Look for example at the picture of ‘The Adoration of the Shepherds with a flashlight” in which, as well describes Gisèle Lambert: “…the atmosphere suggested by Rembrandt is so intensely mystical that exudes a supernatural silence, the adaptation of the eyes to the darkness, the reconstruction of shadows by the vision, the perception of the oscillations of the more or less open flame of the candle and the strange aura of rays of shadow that wrap Mary and Jesus are other many effects…”… “lighting effects, gold or pearled, with a soft and silky shadows that modulate the glare…”

Goya came to have half a dozen prints by Rembrandt and knew of different collectors and friends (Ceán, Izquierdo, Carderera, perhaps Godoy and likely the Royal Cabinet of Natural History and those of Sebastián Martínez) and “came to see up to 150, that is more than half of the artist accepted graphic production and an exceptionally high proportion for a Spanish of his time” (sic).

We could go calmly on this brilliant relationship. Or analyse also the magisterium about the engraver Goya by Piranesi and his outstanding quality, the only artist that according to Nodier until then had left influence his art with his nightly dreams. His influence will make him expand a view especially endowed, superior and feature artists far above others. The contrasts of lights and shadows, of black and white, of impressions and techniques. It will certainly be interesting to try to raise it at another time. Why not?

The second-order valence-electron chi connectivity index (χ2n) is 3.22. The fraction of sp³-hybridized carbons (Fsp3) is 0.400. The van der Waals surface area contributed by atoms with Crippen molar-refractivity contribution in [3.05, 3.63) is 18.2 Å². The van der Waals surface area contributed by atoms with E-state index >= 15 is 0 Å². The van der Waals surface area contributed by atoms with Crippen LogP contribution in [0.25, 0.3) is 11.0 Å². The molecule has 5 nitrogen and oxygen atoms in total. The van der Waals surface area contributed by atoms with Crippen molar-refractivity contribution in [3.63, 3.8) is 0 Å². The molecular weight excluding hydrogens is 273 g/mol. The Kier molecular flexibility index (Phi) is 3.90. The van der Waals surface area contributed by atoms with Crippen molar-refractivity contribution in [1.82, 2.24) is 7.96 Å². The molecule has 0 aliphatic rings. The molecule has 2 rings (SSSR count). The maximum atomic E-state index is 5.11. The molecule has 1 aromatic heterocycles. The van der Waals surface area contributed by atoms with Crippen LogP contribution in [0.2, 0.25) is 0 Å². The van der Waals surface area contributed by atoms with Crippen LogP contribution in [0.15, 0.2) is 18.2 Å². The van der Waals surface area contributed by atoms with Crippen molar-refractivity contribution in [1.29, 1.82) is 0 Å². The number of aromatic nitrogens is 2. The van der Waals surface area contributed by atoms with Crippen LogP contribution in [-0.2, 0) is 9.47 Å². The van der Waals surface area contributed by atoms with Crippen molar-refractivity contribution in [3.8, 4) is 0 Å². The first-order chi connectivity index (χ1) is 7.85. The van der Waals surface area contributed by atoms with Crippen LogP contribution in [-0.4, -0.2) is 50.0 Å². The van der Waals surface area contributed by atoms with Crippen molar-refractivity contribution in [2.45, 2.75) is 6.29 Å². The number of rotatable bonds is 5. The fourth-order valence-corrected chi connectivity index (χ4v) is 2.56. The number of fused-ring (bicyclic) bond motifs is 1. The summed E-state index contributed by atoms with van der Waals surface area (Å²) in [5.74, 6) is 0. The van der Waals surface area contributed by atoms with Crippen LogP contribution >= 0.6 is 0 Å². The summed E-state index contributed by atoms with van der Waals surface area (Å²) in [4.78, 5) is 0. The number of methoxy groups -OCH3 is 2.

Gonzalo de Diego

The wall of Rothko

(Back to Cartuja of Goya)

Julián Gállego published the first book about Goya’s paintings in the Cartuja of Aula Dei in 1975. My love to the painter of Zaragoza, not of Fuendetodos, in spite of whoever gets upset, as at five was confirmed in San Gil church of Zaragoza, I owe it to Professor Gállego.

But the best medicine, the best antidote against the acute goyitis, I also owe it to him, because Julián Gállego was perhaps the person who best knew the life and the work of Velázquez.

When Goya turns heavy, the best remedy is to seek calm in Sevillian pictures.

As well and all, they have something in common, some kinship keep the major painters of the Spanish painting. Goya was the first that recorded and made prints of Velázquez pictures. Was his first 18th century fan.

But, the reader must be impatient for how much I take to get into Goya’s flour.


The Cartuja of Aula Dei is close to Zaragoza, about ten kilometers, and there became seasoned the young man Goya as a great murals painter, the largest enterprise had in his whole life. The Cartuja was abandoned in the 19th century and the rigor of its winters, the mists of the river Gallego, caused severe damage to several murals eaten by the saltpeter, which Buffet brothers repainted circa 1900 with new designs, although it is very likely to follow the master blurry lines of the goyescas scenes.

Not in vain, wrote with a great aphorism, time also paints. Rigorous winters, the French modernist painters, the successive restorers of Aula Dei, even the experts, the goyistas with smoke and the beginners, all want to paint in the Cartuja of Goya, and the geezer of Bordeaux makes a mockery of all of us; you here do not paint anything, pedantic.